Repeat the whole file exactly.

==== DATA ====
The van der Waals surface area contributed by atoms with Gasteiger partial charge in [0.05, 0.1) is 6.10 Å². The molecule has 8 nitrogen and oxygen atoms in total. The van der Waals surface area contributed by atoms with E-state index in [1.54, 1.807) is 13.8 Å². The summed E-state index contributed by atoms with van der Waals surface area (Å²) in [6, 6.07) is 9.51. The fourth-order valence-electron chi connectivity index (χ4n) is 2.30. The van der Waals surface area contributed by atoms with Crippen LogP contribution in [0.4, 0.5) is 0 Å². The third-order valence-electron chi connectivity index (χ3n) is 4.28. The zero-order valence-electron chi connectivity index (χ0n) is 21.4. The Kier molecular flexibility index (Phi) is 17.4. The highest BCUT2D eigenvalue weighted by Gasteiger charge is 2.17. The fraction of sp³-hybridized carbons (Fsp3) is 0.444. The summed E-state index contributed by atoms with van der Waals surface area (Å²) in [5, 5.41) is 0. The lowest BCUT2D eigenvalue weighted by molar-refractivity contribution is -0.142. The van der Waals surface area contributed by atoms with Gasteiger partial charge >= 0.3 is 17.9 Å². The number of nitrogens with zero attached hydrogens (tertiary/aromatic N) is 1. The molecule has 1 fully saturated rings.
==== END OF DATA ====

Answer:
The van der Waals surface area contributed by atoms with Gasteiger partial charge in [0.05, 0.1) is 6.10 Å². The molecule has 8 nitrogen and oxygen atoms in total. The van der Waals surface area contributed by atoms with E-state index in [1.54, 1.807) is 13.8 Å². The summed E-state index contributed by atoms with van der Waals surface area (Å²) in [6, 6.07) is 9.51. The fourth-order valence-electron chi connectivity index (χ4n) is 2.30. The van der Waals surface area contributed by atoms with Crippen LogP contribution in [0.4, 0.5) is 0 Å². The third-order valence-electron chi connectivity index (χ3n) is 4.28. The zero-order valence-electron chi connectivity index (χ0n) is 21.4. The Kier molecular flexibility index (Phi) is 17.4. The highest BCUT2D eigenvalue weighted by Gasteiger charge is 2.17. The fraction of sp³-hybridized carbons (Fsp3) is 0.444. The summed E-state index contributed by atoms with van der Waals surface area (Å²) in [5, 5.41) is 0. The lowest BCUT2D eigenvalue weighted by molar-refractivity contribution is -0.142. The van der Waals surface area contributed by atoms with Gasteiger partial charge >= 0.3 is 17.9 Å². The number of nitrogens with zero attached hydrogens (tertiary/aromatic N) is 1. The molecule has 1 fully saturated rings.